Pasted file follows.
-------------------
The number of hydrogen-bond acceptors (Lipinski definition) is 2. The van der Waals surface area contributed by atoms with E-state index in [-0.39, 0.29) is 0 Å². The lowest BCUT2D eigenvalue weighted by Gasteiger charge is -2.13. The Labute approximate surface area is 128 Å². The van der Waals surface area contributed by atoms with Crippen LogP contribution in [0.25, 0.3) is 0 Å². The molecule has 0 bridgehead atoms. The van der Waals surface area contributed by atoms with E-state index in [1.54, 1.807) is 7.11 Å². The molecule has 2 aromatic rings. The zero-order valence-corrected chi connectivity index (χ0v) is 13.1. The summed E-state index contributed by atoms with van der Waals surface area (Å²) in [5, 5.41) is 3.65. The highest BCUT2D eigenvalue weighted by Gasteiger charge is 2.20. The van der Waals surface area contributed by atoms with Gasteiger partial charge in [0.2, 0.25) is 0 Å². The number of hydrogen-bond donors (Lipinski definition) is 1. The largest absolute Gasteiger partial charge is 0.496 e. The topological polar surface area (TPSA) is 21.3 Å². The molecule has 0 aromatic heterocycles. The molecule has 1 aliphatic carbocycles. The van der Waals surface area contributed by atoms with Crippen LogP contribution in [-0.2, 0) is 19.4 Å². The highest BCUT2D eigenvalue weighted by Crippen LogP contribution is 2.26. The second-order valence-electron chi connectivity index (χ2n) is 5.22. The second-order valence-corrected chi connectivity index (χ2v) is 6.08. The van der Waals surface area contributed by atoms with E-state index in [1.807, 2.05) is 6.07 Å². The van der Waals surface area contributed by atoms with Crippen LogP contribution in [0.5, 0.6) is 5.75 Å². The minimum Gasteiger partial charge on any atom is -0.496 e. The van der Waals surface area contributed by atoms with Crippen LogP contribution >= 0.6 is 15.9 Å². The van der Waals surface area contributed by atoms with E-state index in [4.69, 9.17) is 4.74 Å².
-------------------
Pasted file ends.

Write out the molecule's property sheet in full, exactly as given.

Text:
The number of hydrogen-bond acceptors (Lipinski definition) is 2. The van der Waals surface area contributed by atoms with E-state index in [-0.39, 0.29) is 0 Å². The lowest BCUT2D eigenvalue weighted by Gasteiger charge is -2.13. The Labute approximate surface area is 128 Å². The van der Waals surface area contributed by atoms with Crippen LogP contribution in [0.25, 0.3) is 0 Å². The molecule has 0 bridgehead atoms. The van der Waals surface area contributed by atoms with E-state index in [1.54, 1.807) is 7.11 Å². The molecule has 2 aromatic rings. The zero-order valence-corrected chi connectivity index (χ0v) is 13.1. The summed E-state index contributed by atoms with van der Waals surface area (Å²) in [5, 5.41) is 3.65. The highest BCUT2D eigenvalue weighted by Gasteiger charge is 2.20. The van der Waals surface area contributed by atoms with Gasteiger partial charge in [0.2, 0.25) is 0 Å². The number of hydrogen-bond donors (Lipinski definition) is 1. The largest absolute Gasteiger partial charge is 0.496 e. The topological polar surface area (TPSA) is 21.3 Å². The molecule has 0 aromatic heterocycles. The molecule has 1 aliphatic carbocycles. The van der Waals surface area contributed by atoms with Crippen LogP contribution in [-0.2, 0) is 19.4 Å². The highest BCUT2D eigenvalue weighted by Crippen LogP contribution is 2.26. The second-order valence-electron chi connectivity index (χ2n) is 5.22. The second-order valence-corrected chi connectivity index (χ2v) is 6.08. The van der Waals surface area contributed by atoms with E-state index in [1.807, 2.05) is 6.07 Å². The van der Waals surface area contributed by atoms with Crippen LogP contribution in [0.5, 0.6) is 5.75 Å². The minimum Gasteiger partial charge on any atom is -0.496 e. The van der Waals surface area contributed by atoms with Crippen LogP contribution >= 0.6 is 15.9 Å². The van der Waals surface area contributed by atoms with E-state index in [4.69, 9.17) is 4.74 Å².